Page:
Vampyres would best be described as Horrotica (if that term has never been used then I hereby claim all rights in it !). The lesbian vampire film is nothing new to the horror film genre. Taking Sheridan LeFanu's "Carmilla" and the true story of Elizabeth of Bathory as inspiration, filmmakers have explored lesbianism and vampirism from it's earliest days. Carl Dreyer's "Vampyr" (1932) and more importantly Lambert Hillyer's "Dracula's Daughter" (1936) are early examples. During the 60s and 70s the lesbian vampire film came into its explicit own. Hammer released a trilogy of films based on LeFanu's "Carmilla." Set in Victorian times, "The Vampire Lovers," "Lust for a Vampire," and "Twins of Evil" all pitted earthy beautiful lesbian vampires against a puritanical male dominated society. These vampires seduced men and women alike. Though nudity abounded in the Hammer trilogy, the films were actually quite tame when it came to the sexual/vampiric act itself. In 1974 Joseph (Jose) Lazzar directed a film which reveled in its subject matter. "Vampyres" is a graphically erotic exploration of two lesbians who have become vampires. They use their sexuality to lure men to their doom. The film puts as much emphasis on the monster's sexuality as it does the horror. The result is a hypnotic original film. "Vampyres" plays fast and loose with the traditional folklore concerning vampires. In fact, the women may very well just be ghosts! We'll talk more about that after a while.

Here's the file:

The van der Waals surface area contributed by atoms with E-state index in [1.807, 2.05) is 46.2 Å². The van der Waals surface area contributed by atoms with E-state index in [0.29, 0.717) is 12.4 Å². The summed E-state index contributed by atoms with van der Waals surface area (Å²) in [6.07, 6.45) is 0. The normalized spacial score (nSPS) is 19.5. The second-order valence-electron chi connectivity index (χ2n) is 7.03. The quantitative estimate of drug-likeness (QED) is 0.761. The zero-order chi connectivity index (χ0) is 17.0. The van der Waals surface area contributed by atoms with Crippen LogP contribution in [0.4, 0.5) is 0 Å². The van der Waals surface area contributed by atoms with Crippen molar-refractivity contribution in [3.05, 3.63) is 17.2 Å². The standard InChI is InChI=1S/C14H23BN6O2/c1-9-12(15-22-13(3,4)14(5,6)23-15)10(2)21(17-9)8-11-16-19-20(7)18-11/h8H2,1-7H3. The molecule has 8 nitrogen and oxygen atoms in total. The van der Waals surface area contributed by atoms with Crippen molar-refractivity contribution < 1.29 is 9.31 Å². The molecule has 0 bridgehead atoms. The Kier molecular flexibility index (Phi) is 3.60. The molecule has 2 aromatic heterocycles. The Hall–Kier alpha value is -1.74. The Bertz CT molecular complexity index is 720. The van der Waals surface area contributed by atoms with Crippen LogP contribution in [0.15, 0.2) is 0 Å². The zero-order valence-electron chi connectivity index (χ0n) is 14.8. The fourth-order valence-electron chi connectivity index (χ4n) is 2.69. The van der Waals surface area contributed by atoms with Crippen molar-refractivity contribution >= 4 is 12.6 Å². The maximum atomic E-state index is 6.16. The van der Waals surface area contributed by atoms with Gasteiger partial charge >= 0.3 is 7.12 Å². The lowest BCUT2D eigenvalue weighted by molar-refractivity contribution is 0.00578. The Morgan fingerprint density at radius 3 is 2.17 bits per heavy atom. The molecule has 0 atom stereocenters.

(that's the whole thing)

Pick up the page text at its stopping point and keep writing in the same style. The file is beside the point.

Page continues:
The film opens with Fran (Marianne Morris) and Miriam (Anulka) making love to each other. They are lost in their bliss when a dark figure rushes into the room and shoots the women to death. The camera pans their bodies. Fade out. Roll credits. Some years later, Ted (Murray Brown) checks into a motel. An aging desk clerk interrupts the young woman who is helping Ted. "Didn't I see you here many years ago?" Ted says he has never been there before. Cut to John and Harriet (Brian Deacon and Sally Faulkner), a young couple out on a camping holiday. They pull off onto a deserted lane which leads to a decrepit mansion by a lake. They figure that this is as good a place as any to camp and they set up shop. Just before they pulled off the main road, Harriet spied Fran standing beside the road with Miriam hiding further back. Not long after the couple passes them, Fran flags down a car. Ted is driving. He offers to take her home. They end up at the same decrepit mansion that the young couple is camping near. Ted and Fran have a few drinks and end up in bed. What follows is a very explicit lovemaking scene (one of many) which some would say borders on pornography. I think it, as does the entire movie, falls into the category of erotica. Ted awakes the next morning to find himself alone. He also has a cut on his arm.